Barry John was the greatest Welsh outhalf of the 1960s and 70s. He was the most mesmeric attacking player of his generation.
The images of his awesome running skills, carrying the ball in two hands jinking and stepping off either foot, sliding past defenders on the winning 1971 Lions tour of New Zealand, remain breathtaking to watch.
Barry John also provided the game ‘they play in heaven’ with one of its greatest poetic observations.
“The way a man plays rugby is a direct reflection of his soul.” Barry John.
To a rugby genius, such as Barry John, in those precious seconds when a player grasps the ball, the character of that individual and their team is revealed. We glance through a portal into their true spirit. As the saying goes, “Rugby does not create character. It reveals character.”
Barry John was also passing on the intergenerational wisdom that across the entire history of rugby, there has been an internal battle for control of the soul of the game. Those who are creative and joyous, against those who are destructive and negative. A contest within the game of light against dark.
Over the summer we witnessed the darkness that lurks within rugby. The Lions and Springboks lacked respect, not only for the officials but for how the game itself should be played. The Lions turned their backs on their historical ethos and produced a brutal and deeply saddening series.
While that was the darkness, last weekend there was light.
I have no doubt that the national teams of France, Australia, New Zealand and Ireland (who attacked with precision against England in March) are trying to play positive, creative, ball in hand, running rugby.
Using Barry John's definition, the rugby soul of these teams has more light than dark. No greater example of 'light' than last weekend, when we were privileged to witness the wonders of Beauden Barrett in full flight against Argentina, as he sidestepped past three Puma defenders before delivering an unimaginable, post-contact, reverse, one-handed, 15-metre spiral pass that landed straight into the try scoring mitts of his number eight, Luke Jacobson.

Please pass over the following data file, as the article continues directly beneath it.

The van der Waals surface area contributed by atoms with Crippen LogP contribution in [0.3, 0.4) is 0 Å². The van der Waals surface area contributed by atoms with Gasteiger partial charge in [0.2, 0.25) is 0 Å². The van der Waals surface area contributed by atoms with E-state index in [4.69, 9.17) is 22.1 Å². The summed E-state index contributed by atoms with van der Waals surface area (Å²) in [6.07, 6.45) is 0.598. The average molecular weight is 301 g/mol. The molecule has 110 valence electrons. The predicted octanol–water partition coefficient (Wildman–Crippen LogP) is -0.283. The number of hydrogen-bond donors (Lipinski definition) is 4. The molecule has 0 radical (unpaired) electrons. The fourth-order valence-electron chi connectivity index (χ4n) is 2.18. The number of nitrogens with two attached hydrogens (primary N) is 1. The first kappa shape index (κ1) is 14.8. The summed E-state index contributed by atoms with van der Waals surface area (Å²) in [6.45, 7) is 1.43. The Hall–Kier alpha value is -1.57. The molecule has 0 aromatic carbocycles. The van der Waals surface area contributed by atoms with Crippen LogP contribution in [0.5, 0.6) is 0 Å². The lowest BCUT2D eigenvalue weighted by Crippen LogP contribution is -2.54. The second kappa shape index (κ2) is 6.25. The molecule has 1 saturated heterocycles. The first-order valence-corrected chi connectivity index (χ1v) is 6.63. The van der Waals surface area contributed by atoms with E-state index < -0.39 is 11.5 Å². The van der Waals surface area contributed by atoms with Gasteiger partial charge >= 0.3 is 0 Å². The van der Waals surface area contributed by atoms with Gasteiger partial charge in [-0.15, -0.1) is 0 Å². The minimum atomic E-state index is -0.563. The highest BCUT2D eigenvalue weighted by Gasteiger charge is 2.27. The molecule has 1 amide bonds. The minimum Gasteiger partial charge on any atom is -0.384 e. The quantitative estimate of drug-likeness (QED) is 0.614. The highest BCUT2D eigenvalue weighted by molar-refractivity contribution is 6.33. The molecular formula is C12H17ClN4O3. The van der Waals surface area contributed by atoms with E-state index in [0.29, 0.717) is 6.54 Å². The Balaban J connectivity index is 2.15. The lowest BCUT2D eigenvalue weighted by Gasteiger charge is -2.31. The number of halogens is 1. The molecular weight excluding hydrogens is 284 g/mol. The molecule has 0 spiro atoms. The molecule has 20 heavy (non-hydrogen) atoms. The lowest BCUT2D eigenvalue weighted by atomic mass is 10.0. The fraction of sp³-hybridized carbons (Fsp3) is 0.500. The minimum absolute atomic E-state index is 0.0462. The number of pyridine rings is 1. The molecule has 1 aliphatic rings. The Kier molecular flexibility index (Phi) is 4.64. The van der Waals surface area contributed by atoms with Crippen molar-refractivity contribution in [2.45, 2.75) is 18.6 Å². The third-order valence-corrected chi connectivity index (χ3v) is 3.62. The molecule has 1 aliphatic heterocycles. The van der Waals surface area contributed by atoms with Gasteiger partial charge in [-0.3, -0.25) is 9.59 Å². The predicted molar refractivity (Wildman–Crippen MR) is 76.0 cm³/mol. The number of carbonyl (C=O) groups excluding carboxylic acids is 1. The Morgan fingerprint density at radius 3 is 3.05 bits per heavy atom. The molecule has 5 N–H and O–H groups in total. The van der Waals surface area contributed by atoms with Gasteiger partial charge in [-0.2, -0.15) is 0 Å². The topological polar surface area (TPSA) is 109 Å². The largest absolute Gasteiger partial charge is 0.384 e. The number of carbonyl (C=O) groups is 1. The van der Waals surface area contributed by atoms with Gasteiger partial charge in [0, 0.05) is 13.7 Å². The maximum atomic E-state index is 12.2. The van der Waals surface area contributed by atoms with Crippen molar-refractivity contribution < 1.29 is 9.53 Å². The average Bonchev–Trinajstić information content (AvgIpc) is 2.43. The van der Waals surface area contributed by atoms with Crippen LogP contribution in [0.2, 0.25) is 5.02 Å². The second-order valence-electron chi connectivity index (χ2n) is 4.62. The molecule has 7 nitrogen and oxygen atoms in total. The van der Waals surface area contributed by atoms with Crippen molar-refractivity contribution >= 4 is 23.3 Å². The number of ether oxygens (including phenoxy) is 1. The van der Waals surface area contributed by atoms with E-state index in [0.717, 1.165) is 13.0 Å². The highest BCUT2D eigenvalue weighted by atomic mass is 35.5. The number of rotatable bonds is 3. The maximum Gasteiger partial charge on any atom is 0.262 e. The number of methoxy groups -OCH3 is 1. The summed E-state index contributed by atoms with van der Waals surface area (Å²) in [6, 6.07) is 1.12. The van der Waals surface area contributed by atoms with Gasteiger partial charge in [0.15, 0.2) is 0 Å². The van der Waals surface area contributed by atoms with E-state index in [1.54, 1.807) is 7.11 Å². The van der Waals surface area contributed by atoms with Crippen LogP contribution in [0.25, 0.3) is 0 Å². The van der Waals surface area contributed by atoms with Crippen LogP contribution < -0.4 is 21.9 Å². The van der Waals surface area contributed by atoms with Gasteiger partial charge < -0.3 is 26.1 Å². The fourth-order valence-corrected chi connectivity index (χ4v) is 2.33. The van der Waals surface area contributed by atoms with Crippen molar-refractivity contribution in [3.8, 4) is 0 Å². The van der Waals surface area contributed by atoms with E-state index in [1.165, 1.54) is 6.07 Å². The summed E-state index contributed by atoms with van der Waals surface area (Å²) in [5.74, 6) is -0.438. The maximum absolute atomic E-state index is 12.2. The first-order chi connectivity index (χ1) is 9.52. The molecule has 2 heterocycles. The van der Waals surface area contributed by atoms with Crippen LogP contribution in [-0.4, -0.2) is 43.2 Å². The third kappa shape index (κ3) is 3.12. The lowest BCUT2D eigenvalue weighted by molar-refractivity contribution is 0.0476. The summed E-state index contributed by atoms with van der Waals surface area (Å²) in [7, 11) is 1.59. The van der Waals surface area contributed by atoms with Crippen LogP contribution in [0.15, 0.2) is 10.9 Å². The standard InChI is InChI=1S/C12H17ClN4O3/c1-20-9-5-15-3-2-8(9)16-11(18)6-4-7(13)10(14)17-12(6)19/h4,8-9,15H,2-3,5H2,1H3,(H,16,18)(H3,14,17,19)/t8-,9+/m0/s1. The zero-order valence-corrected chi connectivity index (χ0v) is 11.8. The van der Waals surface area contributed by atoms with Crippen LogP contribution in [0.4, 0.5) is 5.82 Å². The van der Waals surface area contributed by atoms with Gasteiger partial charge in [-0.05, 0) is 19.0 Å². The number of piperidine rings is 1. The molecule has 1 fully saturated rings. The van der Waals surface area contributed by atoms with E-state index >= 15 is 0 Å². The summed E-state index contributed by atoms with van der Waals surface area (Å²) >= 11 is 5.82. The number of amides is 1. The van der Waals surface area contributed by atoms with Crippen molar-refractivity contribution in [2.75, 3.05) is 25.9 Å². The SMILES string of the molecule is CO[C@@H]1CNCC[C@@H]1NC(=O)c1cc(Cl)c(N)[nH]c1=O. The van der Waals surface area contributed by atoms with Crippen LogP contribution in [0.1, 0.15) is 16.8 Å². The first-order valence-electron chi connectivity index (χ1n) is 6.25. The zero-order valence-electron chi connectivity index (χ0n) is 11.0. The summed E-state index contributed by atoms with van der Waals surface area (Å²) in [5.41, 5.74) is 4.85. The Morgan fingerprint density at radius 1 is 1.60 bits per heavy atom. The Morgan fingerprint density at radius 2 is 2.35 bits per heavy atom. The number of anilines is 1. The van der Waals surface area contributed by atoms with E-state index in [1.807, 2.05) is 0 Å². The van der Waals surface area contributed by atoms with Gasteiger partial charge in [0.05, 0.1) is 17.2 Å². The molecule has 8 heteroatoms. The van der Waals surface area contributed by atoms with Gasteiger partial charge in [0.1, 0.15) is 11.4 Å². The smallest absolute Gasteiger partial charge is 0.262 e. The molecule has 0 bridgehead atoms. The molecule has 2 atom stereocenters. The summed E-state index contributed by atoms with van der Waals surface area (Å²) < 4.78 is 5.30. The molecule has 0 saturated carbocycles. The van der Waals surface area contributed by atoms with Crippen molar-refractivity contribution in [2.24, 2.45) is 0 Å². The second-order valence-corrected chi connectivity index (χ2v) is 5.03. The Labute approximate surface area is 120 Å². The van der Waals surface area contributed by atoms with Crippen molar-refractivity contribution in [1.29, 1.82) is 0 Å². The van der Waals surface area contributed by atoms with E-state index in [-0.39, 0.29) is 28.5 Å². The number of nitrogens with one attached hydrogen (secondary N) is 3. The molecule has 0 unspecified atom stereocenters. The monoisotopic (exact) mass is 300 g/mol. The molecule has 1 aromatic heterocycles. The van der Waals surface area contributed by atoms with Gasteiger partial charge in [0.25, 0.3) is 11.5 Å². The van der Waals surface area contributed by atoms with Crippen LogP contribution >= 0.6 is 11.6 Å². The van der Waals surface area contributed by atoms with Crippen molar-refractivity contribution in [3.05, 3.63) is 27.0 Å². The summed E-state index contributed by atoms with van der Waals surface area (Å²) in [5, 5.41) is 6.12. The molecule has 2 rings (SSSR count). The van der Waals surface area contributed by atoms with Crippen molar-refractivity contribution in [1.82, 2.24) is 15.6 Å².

That few seconds of Barrett magic was far more rewarding than viewing the hundreds of Lions and Springboks’ mind numbingly boring, if not downright rugby evil, crossfield and boxkicks.
Sadly, the dark side of the game’s soul can still be seen in the way the current world champions insist on playing. The Springboks are butchering our beautiful game by using three negative principles as the foundation of their game plan.
1) Their rushing defence totally abuses the offside laws, multiple times in every match. The Boks defenders live offside.
2) Their dominating scrum, lineout and maul has zero intention of moving the ball across the backline. South Africa don't do set play backline attack.
3) The Boks only select copies of Venus de Milo at outhalf. Their outhalves have no hands and simply kick the leather off the ball.
Last week, against an ordinary Wallaby team, Handre Pollard pathologically refused to pass the ball and kicked on almost every occasion. I can only imagine how frustrating it must be for a creative player like Damien de Allende to have an international career that encompasses almost nothing except chasing kicks.
These tactics do not reflect well on the rugby soul of the Springboks.
The irony is that if the Springboks Venus de Milo had grown some hands and attacked South Africa would have defeated Australia.
On the other side of the coin, the Wallabies attempted to play a positive, running and passing game. Unlike the Lions, who attacked the Springboks’ strengths, the Wallabies attacked their defensive weakness, which is Faf de Klerk’s position in the defensive line.
After forensic pre-game analysis, the Wallabies planned their attacking structure to manipulate De Klerk's position in the defensive line and force him into the wide channels. Once De Klerk was out wide in the defensive line, Australia attacked him. As he sprinted out of the line to meet the Wallabies, the space around the smaller man was targeted. Andrew Kellaway's excellent try had its origin in this creative tactic.
While the media focused on the redemption of Australian rugby's anti-hero, the much maligned Quade Cooper, who kicked the winning points, it was the multiple offloading passes from the Wallabies that tormented the Springboks so deeply. The running rugby mindset of the Wallabies created opportunities and Cooper slotted the points.
To put this win into perspective, if a combined Wallabies and Lions team was selected, only Michael Hooper’s name would come up for consideration from the Australians. With inferior individual talent, the Wallabies attacking rugby defeated the world champions.
That message needs to be spread across the globe to all teams of all ages. It is possible to defeat the best by playing a game that is creative, joyous and positive. Up until last Saturday, the dark side of rugby’s soul, that is the brute and the kicker, held dominion over the skilled runner and passer.
Last weekend running rugby fought back.
However, the negativity of the Springboks game plan is stubborn and hard to defeat. Just as in life, negativity is a tough opponent. The Venus de Milo Boks may triumph in Saturday's rematch. All the more reason for the teams across the planet, who are fighting to play a positive running game to keep the faith.
All of us in the game must make a choice and take aside. It is light versus dark. There can be no fence sitting. It is a fight that must be won for the soul of the game.